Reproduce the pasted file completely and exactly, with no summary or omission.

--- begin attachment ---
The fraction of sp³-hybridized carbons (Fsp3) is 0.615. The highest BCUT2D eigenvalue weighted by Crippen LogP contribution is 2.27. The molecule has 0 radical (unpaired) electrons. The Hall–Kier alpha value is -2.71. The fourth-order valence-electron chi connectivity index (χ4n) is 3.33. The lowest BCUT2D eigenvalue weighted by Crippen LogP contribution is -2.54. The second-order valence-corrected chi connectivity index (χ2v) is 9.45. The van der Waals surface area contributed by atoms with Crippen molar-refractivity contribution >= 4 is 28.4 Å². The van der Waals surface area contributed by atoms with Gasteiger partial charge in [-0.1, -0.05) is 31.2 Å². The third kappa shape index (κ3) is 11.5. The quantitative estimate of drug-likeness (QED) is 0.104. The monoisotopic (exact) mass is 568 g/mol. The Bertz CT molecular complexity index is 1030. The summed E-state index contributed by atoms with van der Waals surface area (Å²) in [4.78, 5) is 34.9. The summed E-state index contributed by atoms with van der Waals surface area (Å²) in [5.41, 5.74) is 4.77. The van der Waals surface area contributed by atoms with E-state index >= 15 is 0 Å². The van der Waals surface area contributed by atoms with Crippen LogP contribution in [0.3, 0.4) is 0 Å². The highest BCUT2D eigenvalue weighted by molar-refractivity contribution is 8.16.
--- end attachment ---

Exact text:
The fraction of sp³-hybridized carbons (Fsp3) is 0.615. The highest BCUT2D eigenvalue weighted by Crippen LogP contribution is 2.27. The molecule has 0 radical (unpaired) electrons. The Hall–Kier alpha value is -2.71. The fourth-order valence-electron chi connectivity index (χ4n) is 3.33. The lowest BCUT2D eigenvalue weighted by Crippen LogP contribution is -2.54. The second-order valence-corrected chi connectivity index (χ2v) is 9.45. The van der Waals surface area contributed by atoms with Crippen molar-refractivity contribution >= 4 is 28.4 Å². The van der Waals surface area contributed by atoms with Gasteiger partial charge in [-0.1, -0.05) is 31.2 Å². The third kappa shape index (κ3) is 11.5. The quantitative estimate of drug-likeness (QED) is 0.104. The monoisotopic (exact) mass is 568 g/mol. The Bertz CT molecular complexity index is 1030. The summed E-state index contributed by atoms with van der Waals surface area (Å²) in [4.78, 5) is 34.9. The summed E-state index contributed by atoms with van der Waals surface area (Å²) in [5.41, 5.74) is 4.77. The van der Waals surface area contributed by atoms with E-state index >= 15 is 0 Å². The van der Waals surface area contributed by atoms with Crippen LogP contribution in [0.3, 0.4) is 0 Å². The highest BCUT2D eigenvalue weighted by molar-refractivity contribution is 8.16.